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What the hell, people? - A little less than a happy high
komos
komos
What the hell, people?
I have now attempted making Ricki Carroll's "30-Minute Mozarella" three times, and have been moderately successful only once. This is a frighteningly simple recipe whose successes are lauded again and again on the internets, but my attempts have produced little better than vaguely mozarella-flavored brain-like orbs. Taffy consistency? Try cottage cheese.

The curd is behaving exactly as Carroll describes ultra-pasteurized milk would - ricotta consistency, and with curds that just don't ever come together. What's weird is that this is happening with Shaw Farm milk, which claims a low-temperature pasteurization process - a claim that's supported by the fact that their milk tastes like the grasses the cows fed on.

I'm stumped. Part of me is starting to believe that mozarella is just beyond my ken.
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Comments
oxlahun From: oxlahun Date: December 2nd, 2008 09:35 am (UTC) (Link)
I know someone who sells unpasteurized milk, if you're interested.
komos From: komos Date: December 2nd, 2008 12:42 pm (UTC) (Link)
I am, actually, though I'd prefer if I could use it without destroying it in the process.
inahandbasket From: inahandbasket Date: December 2nd, 2008 11:00 am (UTC) (Link)
odd, we tried it once and had no trouble... I have a gallon of milk in the fridge right now for another go soon.
Perhaps your rennet is crap?
komos From: komos Date: December 2nd, 2008 12:42 pm (UTC) (Link)
I was wondering about that. Where are you getting yours?
inahandbasket From: inahandbasket Date: December 2nd, 2008 12:54 pm (UTC) (Link)
came in the cheesemaking kit we got, i think it was this one: http://www.cheesemaking.com/30-Minute-Mozzarella-Ricotta-Kit.html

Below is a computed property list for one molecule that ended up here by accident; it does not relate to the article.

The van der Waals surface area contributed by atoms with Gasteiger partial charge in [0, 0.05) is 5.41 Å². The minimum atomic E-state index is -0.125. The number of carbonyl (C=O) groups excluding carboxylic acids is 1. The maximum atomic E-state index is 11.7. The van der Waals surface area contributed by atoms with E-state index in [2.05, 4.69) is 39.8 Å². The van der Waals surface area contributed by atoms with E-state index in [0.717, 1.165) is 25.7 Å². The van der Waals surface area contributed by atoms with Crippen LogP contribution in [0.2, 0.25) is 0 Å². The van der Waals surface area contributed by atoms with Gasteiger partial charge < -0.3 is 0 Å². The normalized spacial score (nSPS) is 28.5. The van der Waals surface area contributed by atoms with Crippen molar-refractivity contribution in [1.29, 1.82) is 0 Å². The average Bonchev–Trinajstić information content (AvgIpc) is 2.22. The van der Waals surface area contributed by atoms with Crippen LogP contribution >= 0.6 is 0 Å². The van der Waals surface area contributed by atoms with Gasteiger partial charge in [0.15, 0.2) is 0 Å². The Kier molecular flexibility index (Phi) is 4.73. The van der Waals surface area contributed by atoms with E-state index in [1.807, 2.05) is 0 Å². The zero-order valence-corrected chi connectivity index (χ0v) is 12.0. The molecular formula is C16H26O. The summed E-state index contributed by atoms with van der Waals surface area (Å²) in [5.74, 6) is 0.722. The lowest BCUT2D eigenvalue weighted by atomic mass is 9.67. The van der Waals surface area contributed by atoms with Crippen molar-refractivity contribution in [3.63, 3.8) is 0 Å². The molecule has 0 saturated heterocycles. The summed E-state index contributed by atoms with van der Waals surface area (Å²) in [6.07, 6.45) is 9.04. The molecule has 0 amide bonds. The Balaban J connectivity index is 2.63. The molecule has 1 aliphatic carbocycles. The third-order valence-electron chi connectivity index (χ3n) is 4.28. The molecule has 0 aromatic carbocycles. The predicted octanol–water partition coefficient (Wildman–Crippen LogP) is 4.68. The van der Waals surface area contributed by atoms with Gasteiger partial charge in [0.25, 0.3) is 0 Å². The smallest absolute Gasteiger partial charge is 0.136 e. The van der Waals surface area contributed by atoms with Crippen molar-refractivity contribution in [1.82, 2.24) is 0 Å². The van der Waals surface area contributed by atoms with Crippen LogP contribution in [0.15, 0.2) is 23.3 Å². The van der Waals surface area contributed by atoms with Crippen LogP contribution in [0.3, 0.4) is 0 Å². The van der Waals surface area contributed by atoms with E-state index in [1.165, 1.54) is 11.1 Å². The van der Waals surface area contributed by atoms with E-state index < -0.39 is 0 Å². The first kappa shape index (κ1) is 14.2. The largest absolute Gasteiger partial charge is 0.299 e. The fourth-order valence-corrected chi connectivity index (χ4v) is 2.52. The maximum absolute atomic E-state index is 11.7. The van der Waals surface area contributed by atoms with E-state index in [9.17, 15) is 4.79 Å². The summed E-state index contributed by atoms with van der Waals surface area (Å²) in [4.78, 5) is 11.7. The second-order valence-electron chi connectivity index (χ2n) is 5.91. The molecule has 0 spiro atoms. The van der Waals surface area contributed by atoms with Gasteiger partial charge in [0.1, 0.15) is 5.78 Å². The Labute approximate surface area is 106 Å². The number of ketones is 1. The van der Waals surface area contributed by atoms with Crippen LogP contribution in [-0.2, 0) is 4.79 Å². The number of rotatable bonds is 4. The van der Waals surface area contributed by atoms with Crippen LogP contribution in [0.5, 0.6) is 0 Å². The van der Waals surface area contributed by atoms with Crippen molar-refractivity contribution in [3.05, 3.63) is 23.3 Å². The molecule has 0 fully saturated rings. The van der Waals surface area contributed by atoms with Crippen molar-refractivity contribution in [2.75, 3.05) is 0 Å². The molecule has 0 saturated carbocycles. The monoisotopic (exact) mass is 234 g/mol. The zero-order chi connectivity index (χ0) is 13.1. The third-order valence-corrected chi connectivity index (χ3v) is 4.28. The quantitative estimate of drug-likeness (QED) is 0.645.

At least it was packaged like that, I don't remember it being that image though.
wanderyng1 From: wanderyng1 Date: December 2nd, 2008 11:13 am (UTC) (Link)
I had similar problems when I made mozzarella the first few times. I ended up going with Carroll's suggestion for nonfat dry milk powder mixed with cream, which worked quite well. Here's the tidbit I dug up from the recipe I copied:

Believe it or not we have had fabulous results in making our mozzarella from this combination. If you can not find good quality local milk give this a shot

Use a good quality Non Fat Dry Powder milk such as 'Carnation' brand. We have found that some NFDM produced in other parts of the world and sold through "discount" stores does not work due to the method in which it is produced (too high temperature for drying).
Choosing Non Fat Dry Milk Powder is important because the butterfat in Dry Milk Powder can turn rancid due to process damage and storage conditions.
Some Dry Milk Powder is made at higher temperature and results in a caramelized and sometimes other 'off' flavors. This milk may be fine for the baking and other food industries but not for cheese making

For 1 Gallon of milk ....

* Mix up 4 quarts of NFDM powder according to manufacturers instructions
* Let it re-hydrate overnight .. remove 1/2 -1 pint milk to make room for cream in next step
* heat cream to 100F (1 pint light cream or half and half or if only heavy cream can be found use 1/2 pint) ... add this to your milk
It is OK if the cream is UP because the calcium and protein curd making components will be found in the NFDM portion.

You are now ready to use this milk in making your cheese...
komos From: komos Date: December 2nd, 2008 12:41 pm (UTC) (Link)
The thing is, it is good quality local milk, so this shouldn't be necessary, right?
wanderyng1 From: wanderyng1 Date: December 2nd, 2008 12:43 pm (UTC) (Link)
I know nothing about the quality of the milk from Shaw Farm so I have no idea whether or not it's necessary. I would think it wouldn't, but I'm not an expert.
learnedax From: learnedax Date: December 2nd, 2008 02:12 pm (UTC) (Link)
Yeah, I've used that a bunch of times (including with a camp stove at Pennsic), and never had any trouble. I sometimes wind up using extra acid to make the milk curdle, but it sounds like you're seeing it curdle alright, just not set. Sounds like the new rennet suggestion may be right.
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